Monday, 17 March 2014
Towards Technology Integration
As the teacher enters the room, students scramble to hide their mobile devices and a hush falls over the audience who are sitting in rows according to their student numbers. A student stand up and and says, "Good Morning Teacher" and the rest of the class who has managed to be on time grumbles an echo greeting. Their educational experience to date has led them to expect their teacher to reveal the secrets of the subject, to reveal new wisdoms that will be accommodated or assimilated into their existing mental frameworks of understanding through some practice and eventually a formal demonstration of their knowledge with formal assessments.
Yet, this is 2014. Seen through my Canadian lenses shaped by my experiences teaching and learning, this pedagogical model seems antiquated and in need of a desperate recognition of some of the exciting current thoughts about how best to use technological tools to enable future needs. A wonderful aspect of my teaching environment is that I am granted a great deal of freedom to match vague curriculum guidelines as outlined in course descriptions. The only stipulation is that students must write a midterm and a final exam.
My goal is to weave some technology into the current fabric and plug students into the some of the enabling capacities of technology. The opportunity exists to implement technology to enhance and transform learning. By engaging learnings with student relevant material motivation has been shown to increase and so too does the opportunity to promote self regulatory learning. Exploring with the students the belief that they are now just beginning their lifelong pursuit is a thought I want both my students and department to give thought to.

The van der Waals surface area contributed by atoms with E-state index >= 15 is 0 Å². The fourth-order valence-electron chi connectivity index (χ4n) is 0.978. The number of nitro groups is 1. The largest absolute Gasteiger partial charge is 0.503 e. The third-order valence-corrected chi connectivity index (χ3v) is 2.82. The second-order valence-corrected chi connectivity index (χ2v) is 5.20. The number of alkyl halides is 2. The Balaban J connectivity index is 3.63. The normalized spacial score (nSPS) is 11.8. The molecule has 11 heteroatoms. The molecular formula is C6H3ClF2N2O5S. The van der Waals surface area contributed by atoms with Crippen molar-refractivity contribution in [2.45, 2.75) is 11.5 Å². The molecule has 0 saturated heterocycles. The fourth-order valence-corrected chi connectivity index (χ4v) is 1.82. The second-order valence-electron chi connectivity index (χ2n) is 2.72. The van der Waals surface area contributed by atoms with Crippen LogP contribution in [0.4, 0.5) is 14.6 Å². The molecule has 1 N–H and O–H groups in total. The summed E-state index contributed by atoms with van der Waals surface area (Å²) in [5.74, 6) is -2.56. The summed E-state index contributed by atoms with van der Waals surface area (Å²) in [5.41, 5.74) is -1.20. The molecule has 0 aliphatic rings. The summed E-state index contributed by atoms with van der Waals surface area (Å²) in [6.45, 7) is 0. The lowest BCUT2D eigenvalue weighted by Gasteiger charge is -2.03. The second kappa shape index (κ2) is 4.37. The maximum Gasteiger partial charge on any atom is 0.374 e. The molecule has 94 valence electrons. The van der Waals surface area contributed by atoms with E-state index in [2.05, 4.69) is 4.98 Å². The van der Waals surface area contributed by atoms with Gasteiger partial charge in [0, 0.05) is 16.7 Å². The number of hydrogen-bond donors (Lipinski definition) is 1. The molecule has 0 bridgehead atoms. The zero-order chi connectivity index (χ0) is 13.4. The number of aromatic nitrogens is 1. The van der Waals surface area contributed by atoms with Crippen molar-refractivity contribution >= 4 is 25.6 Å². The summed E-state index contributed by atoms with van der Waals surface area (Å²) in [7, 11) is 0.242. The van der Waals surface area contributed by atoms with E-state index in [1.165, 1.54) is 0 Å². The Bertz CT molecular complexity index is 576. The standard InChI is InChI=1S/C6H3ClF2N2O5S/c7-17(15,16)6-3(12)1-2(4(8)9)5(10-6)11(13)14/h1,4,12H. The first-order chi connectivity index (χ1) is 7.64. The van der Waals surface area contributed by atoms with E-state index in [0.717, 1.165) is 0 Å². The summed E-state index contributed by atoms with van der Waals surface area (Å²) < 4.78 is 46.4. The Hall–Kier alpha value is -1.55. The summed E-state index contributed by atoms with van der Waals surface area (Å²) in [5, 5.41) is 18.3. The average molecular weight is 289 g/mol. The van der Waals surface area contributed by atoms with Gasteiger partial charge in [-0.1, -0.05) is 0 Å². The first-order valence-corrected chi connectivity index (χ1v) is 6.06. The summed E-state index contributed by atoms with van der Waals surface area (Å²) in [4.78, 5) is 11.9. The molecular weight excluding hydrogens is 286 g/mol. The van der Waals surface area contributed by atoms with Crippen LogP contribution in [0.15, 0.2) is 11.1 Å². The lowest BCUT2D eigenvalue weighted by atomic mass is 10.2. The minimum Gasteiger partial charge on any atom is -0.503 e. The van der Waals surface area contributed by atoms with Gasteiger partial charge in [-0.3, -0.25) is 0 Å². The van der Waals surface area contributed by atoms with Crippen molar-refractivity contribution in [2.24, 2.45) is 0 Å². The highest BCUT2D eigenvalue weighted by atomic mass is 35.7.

Being sensitive to the institutional powers traditions and pedestal teachers have historically found themselves, implementing new technologies in the class and evolving my teaching role to one as a facilitator needs to be done delicately. Strategic steps might also be appreciated by the learners who are perhaps from a digital generation but not used to using technologies in educational pursuits. Adopting a directed approach, with a theoretical foundation based in a constructivist approach, could fall in line to help develop specific skills that students do not yet have. Taking advantage of technologies to help fix, improve and remedy skill deficiencies in the promotion of skill fluency.
How best to redesign tasks to transform student learning, to create online commenting service to enable collaboration, to share feedback, to promote the internet in student discovery learning and in promoting knowledge acquisition remains to be worked out. However, I do know that I do want to increase students' digital literacy, help prepare them to some of the dynamic digital demands of being active members within our Global Information Society.